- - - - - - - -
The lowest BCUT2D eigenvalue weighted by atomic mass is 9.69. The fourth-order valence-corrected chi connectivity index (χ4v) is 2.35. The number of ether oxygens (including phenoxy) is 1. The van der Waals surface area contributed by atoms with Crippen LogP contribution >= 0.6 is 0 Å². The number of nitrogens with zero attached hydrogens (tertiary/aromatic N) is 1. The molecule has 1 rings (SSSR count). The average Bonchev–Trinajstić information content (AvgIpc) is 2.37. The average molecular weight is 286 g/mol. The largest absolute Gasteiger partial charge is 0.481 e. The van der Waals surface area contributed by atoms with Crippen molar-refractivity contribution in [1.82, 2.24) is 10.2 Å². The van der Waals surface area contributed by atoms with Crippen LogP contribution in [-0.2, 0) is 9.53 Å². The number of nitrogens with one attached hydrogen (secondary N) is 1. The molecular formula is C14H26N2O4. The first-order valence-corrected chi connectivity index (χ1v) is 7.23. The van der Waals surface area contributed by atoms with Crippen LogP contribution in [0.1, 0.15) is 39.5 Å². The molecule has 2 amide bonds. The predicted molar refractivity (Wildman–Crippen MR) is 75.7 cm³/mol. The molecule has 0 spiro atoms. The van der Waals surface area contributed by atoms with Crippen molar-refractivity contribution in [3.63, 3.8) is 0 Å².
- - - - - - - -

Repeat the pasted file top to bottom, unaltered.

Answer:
The lowest BCUT2D eigenvalue weighted by atomic mass is 9.69. The fourth-order valence-corrected chi connectivity index (χ4v) is 2.35. The number of ether oxygens (including phenoxy) is 1. The van der Waals surface area contributed by atoms with Crippen LogP contribution >= 0.6 is 0 Å². The number of nitrogens with zero attached hydrogens (tertiary/aromatic N) is 1. The molecule has 1 rings (SSSR count). The average Bonchev–Trinajstić information content (AvgIpc) is 2.37. The average molecular weight is 286 g/mol. The largest absolute Gasteiger partial charge is 0.481 e. The van der Waals surface area contributed by atoms with Crippen molar-refractivity contribution in [1.82, 2.24) is 10.2 Å². The van der Waals surface area contributed by atoms with Crippen LogP contribution in [-0.2, 0) is 9.53 Å². The number of nitrogens with one attached hydrogen (secondary N) is 1. The molecular formula is C14H26N2O4. The first-order valence-corrected chi connectivity index (χ1v) is 7.23. The van der Waals surface area contributed by atoms with Crippen LogP contribution in [0.1, 0.15) is 39.5 Å². The molecule has 2 amide bonds. The predicted molar refractivity (Wildman–Crippen MR) is 75.7 cm³/mol. The molecule has 0 spiro atoms. The van der Waals surface area contributed by atoms with Crippen molar-refractivity contribution in [3.63, 3.8) is 0 Å².